File Operations in Scheme

A little word game that I’ve been writing requires a list of acceptable words. For the game, acceptable words should be defined similarly to popular word games the player already knows like Scrabble┬« or Words with Friends. Luckily word lists for such games are readily available.

For my little game, the list from Words with Friends seemed like the best choice. But it has about 175,000 English words. Way to many to use routinely in development. And they are all lengths from two characters to more than 10. I wanted some way to create a good sampling of words from three to nine characters in length. And I wanted to use Scheme to do it.

So I wrote the little Scheme script described here to do it. I used Chez Scheme and obtained the wordlist here.

The script starts off with a few definitions.

(define skip-by 1000)
(define input-list-file-name  "./word-lists/ENABLE_word_list.txt")
(define output-list-file-name "./word-lists/subset_list.txt")

The skip-by means that I want to use every 1000th word. Starting from a list of 175,000 words should produce an output file of about 175 words. Not too big. Not too small.

The file names are just where I put the input and output files relative to the directory where the script is run.

The actual program starts off like this:

(define (make-word-list)
  (let ((inp (open-input-file input-list-file-name))
        (outp (open-output-file output-list-file-name '(replace))))
      (lambda () #f)
      (lambda () (process-files inp outp))
      (lambda ()
        (close-port inp)
        (close-port outp)))))

The operation of this definition should be pretty obvious. Open the input and output files, do the processing, and close the files. The dynamic-wind procedure is used to protect the file ports to assure that they are closed even in the event of an error. This is a great and easy way to assure that the finalization code for resources is always executed.

Note that opening the output port includes an optional argument, '(replace). That means any earlier version of the output file will be overwritten. The program will not stop because a file with the same name is already present. It’s very convenient when doing experimental development work, but be careful.

The make-word-list procedure just passes the real work off to process-files.

(define (process-files in-port out-port)
  (let loop ((line (get-line in-port))
             (inp-cntr 0)
             (out-cntr 0))
    (if (eof-object? line)
          (println "Done!")
          (println "Words in input file: " inp-cntr)
          (println "Words in output file: " out-cntr))
        (loop (get-line in-port) (+ 1 inp-cntr)
              (process-line out-port line inp-cntr out-cntr)))))

All this procedure does is read lines (one word each) and pass the work on to process-line to figure out what to do. When there are no more lines, process-files just displays some information and quits.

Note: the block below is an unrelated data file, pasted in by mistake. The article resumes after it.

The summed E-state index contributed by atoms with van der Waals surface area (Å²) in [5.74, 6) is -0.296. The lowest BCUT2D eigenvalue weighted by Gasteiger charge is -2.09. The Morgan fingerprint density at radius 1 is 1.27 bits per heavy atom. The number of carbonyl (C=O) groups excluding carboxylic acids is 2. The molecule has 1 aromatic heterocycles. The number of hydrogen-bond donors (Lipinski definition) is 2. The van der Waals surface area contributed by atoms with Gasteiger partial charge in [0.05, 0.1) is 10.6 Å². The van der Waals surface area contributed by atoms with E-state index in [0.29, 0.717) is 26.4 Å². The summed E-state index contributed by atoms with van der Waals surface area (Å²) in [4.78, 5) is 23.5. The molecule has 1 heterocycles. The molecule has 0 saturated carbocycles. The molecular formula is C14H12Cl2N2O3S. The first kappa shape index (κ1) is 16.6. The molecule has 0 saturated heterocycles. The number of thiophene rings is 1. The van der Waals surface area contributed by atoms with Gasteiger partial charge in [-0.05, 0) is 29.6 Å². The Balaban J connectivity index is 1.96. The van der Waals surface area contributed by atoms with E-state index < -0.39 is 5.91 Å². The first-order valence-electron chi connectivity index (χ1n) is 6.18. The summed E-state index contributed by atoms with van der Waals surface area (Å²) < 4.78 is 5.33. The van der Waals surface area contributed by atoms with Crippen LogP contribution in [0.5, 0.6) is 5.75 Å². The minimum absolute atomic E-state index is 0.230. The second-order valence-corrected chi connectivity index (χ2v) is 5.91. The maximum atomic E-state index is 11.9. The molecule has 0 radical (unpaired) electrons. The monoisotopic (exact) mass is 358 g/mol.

The println procedure is a simple utility function included in most of my programs.

(define (println . args)
  (for-each display args)

I find this preferable to writing a bunch of calls to display.

Finally, we get to process-line where a little actual work is done.

(define (process-line out-port line inp-cntr out-cntr)
  (if (and (zero? (mod inp-cntr skip-by))
           (< (string-length line) 10)
           (> (string-length line) 2))
        (display line out-port) (newline out-port)
        (+ 1 out-cntr))

The procedure checks if it has skipped the required number of words then checks if the word is within the desired number of characters. If so, the word is written to the output file, the one associated with out-port.

The script ends with (make-word-list) to run the script when the file is loaded.

The script works fine:

Chez Scheme Version 9.5.4
Copyright 1984-2020 Cisco Systems, Inc.

> (load "")
Words in input file: 172820
Words in output file: 105

So, of the roughly 172,000 words in the original file, and from the 172 words left after taking every 1000th word, 105 were the correct length.

That’s enough to use during development.

There are still a few bothersome details though.

  1. The structure of the program is being determined by the desire to keep procedures mostly functional. For example, I might not have broken out process-line as a separate function, but I couldn’t think of a way to increment out-cntr in process-files without using set!.

  2. The argument list to process-line is a bit long.

  3. The limits on word lengths should probably be parameterized somewhere rather being being hard-wired “magic numbers”.

These are just aesthetic issues though.

There is a gist showing the complete file here.